By Carrie Timmins, Middle School Teacher, Counselor, Upper & Middle School Coach
National Coaches Leadership Institute & SportsChallenge Leadership Academy
SportsChallenge is an organization that has set itself out to change the culture of coaching and youth sports through leadership training. I was fortunate enough to be part of two of their three outreach programs. I spent three days (along with Joe Tyler and Paul Lehmann) at Haverford College immersed in dialogue about research-based best coaching practices. The National Coaching Leadership Institute was attended by coaches from around the country (one came as far as Kentucky); all were high school varsity or Division III level coaches who came eager to share their knowledge, but most importantly open to learning from others. The facilitators of the workshops were all educators and coaches who drew from their own experiences as coaches on the high school, college and even professional level. What made this experience so worthwhile for me, as a coach, teacher and counselor at Westtown, was that they shared our “whole child” approach and philosophy. So often in our culture we see athletics as a win-at-all costs venture, spare nothing for success, and often that success is measured by wins, losses and records set or broken. Don’t get me wrong, all of the coaches at the institute shared a strong competitive spirit, but felt the best way to get to success was through creating a positive team culture that fostered mutual respect, trust, empathy and accountability among teammates and coaches. This intentional environment empowered student-athletes to step up and develop leadership skills. I’m very excited to incorporate what I’ve learned at the NCLI into all three sports I coach at Westtown. One of the biggest pieces I will take away from the institute is the idea of culture creation. One can have a hand in creating a team culture; it takes planning and the results of that intentional culture creation can produce an amazing learning environment that will teach the 21st century skills through the sport.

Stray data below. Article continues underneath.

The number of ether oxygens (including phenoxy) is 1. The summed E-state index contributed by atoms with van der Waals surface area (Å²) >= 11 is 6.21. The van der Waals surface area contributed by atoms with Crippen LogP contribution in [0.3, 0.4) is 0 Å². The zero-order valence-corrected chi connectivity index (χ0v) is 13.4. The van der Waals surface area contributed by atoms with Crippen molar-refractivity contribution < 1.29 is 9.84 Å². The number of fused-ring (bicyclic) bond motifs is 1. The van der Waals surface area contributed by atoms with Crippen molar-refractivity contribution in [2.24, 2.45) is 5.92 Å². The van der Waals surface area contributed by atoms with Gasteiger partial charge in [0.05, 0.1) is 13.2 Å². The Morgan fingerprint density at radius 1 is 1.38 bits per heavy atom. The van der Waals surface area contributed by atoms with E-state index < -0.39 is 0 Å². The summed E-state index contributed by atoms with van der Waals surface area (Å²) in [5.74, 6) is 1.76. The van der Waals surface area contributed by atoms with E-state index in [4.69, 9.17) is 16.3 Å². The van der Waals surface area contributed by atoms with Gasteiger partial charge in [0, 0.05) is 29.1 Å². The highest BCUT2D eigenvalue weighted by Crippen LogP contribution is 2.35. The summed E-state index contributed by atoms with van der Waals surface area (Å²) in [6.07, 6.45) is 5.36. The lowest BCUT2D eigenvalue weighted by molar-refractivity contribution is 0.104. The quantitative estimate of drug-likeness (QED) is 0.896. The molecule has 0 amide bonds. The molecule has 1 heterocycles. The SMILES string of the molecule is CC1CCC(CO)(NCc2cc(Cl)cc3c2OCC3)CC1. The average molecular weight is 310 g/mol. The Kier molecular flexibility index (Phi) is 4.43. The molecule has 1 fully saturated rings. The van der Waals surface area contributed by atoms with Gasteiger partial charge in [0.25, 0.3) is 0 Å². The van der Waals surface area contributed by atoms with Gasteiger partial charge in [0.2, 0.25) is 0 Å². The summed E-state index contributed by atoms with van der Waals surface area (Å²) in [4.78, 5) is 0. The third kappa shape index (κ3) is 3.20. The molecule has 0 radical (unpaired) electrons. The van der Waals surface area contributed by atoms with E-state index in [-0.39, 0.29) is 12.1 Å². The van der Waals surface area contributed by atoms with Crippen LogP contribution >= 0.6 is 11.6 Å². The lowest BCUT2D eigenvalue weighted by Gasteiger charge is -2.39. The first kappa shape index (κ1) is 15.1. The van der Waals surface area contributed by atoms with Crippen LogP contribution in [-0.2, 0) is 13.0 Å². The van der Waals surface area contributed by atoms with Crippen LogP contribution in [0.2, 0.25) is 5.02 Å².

My second endeavor with SportsChallenge came in mid-July on one of our rival schools’ campus. For two weeks I lived and worked at Saint Andrews School in Middletown, DE. The first four days of those two weeks were spent in intense staff training with the next nine days spent working with student-athletes on the basketball court, in the classroom and on the dorm. SportsChallenge Summer Leadership Academy’s aim is simple: to train our leaders of the future through sport. Student-athletes arrive from around the country, some from private schools like Westtown (there were representatives from almost all of our Friends School opponents), the majority are from large public schools in cities such as Washington, DC, Chicago, New York City and Philadelphia. This unique combination of student-athletes from various backgrounds creates an opportunity to develop an essential 21st century skill – the ability to truly connect with and relate to others very different from yourself.
A typical day looked like this for our student-athletes –
7 – 8 am – Vitamins. This is a daily workout for all athletes (and coaches ) that stressed agility, speed and strength.